Real estate is a large market from a property value standpoint — and also in terms of the sheer number of Realtors licensed in the country — so entrepreneurs might think there’s a huge opportunity to sell their product … and perhaps there is. But so far, some of the biggest success stories have surrounded products (like DocuSign) that provide a service for real estate and a number of other industries, too.

Agent tools

There are dozens — if not hundreds — of technologies that fall under the umbrella of agent tools, but the biggest real-estate specific tools that we identified (and their total capital raised to date) is as follows.

Placester has raised the most capital in the space — more than $100 million — followed by Matterport, with $61 million raised. Although they occupy different parts of the real estate agent tools vertical, both have acquired other companies on their growth journeys.

Agent tools represents a very fragmented vertical in the industry, opined Pavlovic. “There are so many tools, and it’s a little overwhelming for agents,” he noted.

“Our members aren’t spending thousands of dollars on technology solutions,” explained Birschbach. “Maybe some brokerages are and some high producers are, but when you really look at the numbers, there’s not enough money on the tools side of the equation where if you’re only servicing the real estate market, you can get a big return as an investor. So if you invest in this space, then in order to get that return, that tool has to be applicable outside of this space.”

“What’s interesting is that the trend is that an agent buys a CRM, and then usually the CRM has add-ons — you get an IDX website or transaction management, for example. They’re trying to be your one-stop hub,” Pavlovic added.

As a result, when one agent tool platform that has a solid foothold in one part of the market decides to expand into other areas, it can snatch market share away from existing participants.

“I talk to a lot of venture capitalists who want to understand how to do more in real estate tech,” Birschbach noted, “and I tell them that a real estate product that is real-estate specific has to have a really high percentage of the market to make it a worthwhile venture investment.” And it’s a competitive space, too, crowded with shiny objects.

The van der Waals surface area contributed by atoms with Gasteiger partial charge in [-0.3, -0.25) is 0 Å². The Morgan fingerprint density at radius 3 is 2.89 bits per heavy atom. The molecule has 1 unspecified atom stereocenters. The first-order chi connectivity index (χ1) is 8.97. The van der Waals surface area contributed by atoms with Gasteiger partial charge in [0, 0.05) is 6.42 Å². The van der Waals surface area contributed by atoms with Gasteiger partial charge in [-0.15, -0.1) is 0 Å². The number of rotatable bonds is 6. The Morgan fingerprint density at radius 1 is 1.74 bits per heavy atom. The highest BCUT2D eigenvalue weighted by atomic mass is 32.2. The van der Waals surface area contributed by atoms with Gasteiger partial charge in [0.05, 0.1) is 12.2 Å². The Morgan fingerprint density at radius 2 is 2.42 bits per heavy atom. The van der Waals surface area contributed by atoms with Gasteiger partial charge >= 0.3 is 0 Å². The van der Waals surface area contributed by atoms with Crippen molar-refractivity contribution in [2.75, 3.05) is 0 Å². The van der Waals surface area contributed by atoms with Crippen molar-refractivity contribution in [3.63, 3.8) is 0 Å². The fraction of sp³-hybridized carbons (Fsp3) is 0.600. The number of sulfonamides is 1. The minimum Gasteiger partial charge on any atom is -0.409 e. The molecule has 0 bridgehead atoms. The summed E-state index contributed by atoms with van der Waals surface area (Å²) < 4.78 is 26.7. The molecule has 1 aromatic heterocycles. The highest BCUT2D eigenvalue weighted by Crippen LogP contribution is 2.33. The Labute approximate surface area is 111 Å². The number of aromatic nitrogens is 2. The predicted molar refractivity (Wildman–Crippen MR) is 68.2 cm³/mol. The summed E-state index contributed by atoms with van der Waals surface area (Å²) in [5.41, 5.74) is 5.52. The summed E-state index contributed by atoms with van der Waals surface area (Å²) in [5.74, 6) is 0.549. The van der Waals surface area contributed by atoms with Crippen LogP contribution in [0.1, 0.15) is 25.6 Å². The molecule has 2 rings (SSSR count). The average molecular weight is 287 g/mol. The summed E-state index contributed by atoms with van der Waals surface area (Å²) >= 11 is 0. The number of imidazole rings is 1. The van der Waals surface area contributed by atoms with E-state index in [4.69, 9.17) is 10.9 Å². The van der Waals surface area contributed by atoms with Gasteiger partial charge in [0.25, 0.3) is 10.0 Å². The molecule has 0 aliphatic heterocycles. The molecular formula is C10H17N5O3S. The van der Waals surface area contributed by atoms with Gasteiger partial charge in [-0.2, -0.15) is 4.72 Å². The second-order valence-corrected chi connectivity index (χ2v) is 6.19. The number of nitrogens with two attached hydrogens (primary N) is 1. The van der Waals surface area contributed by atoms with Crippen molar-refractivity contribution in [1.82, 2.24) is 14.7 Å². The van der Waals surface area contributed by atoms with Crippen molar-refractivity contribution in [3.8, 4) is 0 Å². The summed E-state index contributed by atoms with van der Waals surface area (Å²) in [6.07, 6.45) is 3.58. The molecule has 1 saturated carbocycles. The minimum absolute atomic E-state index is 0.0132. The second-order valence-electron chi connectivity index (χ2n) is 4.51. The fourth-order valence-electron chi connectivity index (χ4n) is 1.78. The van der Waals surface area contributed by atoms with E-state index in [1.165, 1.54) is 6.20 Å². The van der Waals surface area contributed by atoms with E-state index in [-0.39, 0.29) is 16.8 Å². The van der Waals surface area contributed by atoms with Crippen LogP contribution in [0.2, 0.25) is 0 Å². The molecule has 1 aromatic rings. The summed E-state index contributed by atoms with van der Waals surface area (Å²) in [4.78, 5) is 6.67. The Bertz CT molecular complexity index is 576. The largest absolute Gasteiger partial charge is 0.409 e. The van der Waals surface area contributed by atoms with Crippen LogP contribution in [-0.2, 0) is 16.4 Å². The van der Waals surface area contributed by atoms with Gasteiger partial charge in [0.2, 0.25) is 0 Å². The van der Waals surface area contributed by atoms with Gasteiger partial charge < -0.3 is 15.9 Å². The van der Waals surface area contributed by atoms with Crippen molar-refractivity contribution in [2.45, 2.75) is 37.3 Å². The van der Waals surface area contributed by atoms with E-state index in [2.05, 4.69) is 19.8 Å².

One agent tools business model that Pavlovic thinks could pick up steam is lead nurturing or referral models, “where companies are buying leads online, nurturing them and selling them back to the agent with a referral fee,” he explained, noting that Referral Exchange is widely considered to have pioneered that model. “We’re seeing more and more of those companies — I’m not exactly sure why,” he said.

But one possible reason: “There might be a great deal of leads online that agents are struggling to sift through,” he noted.

Based in Boston, Placester was officially founded in 2011 by CEO Matthew Barba and COO/President Frederick Townes. It’s a clear investor favorite in the tools space, securing $100,926,210 in financing for its platform.

Placester offers an “all-in-one digital marketing platform” for real estate agents, which includes an IDX website, a CRM and lead management tools. It has products structured for individual agents, teams and brokerages.

As part of the Realtor Benefits Program, Placester gives Realtors a free IDX website, which it prices at a $240-per-year on its website. NAR members also get discounts on upgrades, which include everything from blogging, map search and lead capture to automated Facebook marketing and website maintenance.

An IDX website with lead management and drip marketing costs $150 per month for non-Realtors, and a premium package that adds lead nurturing, website setup and monthly content creation costs $400 per month for non-Realtors. Other add-ons include a “marketing accelerator” and an open home tool.

Placester acquired RealSatisfied, an agent review platform, on April 19, 2016.

It also acquired Homefinder.com, a home search platform, on March 5, 2016, but no longer owns HomeFinder as of February of this year, according to HomeFinder’s CEO.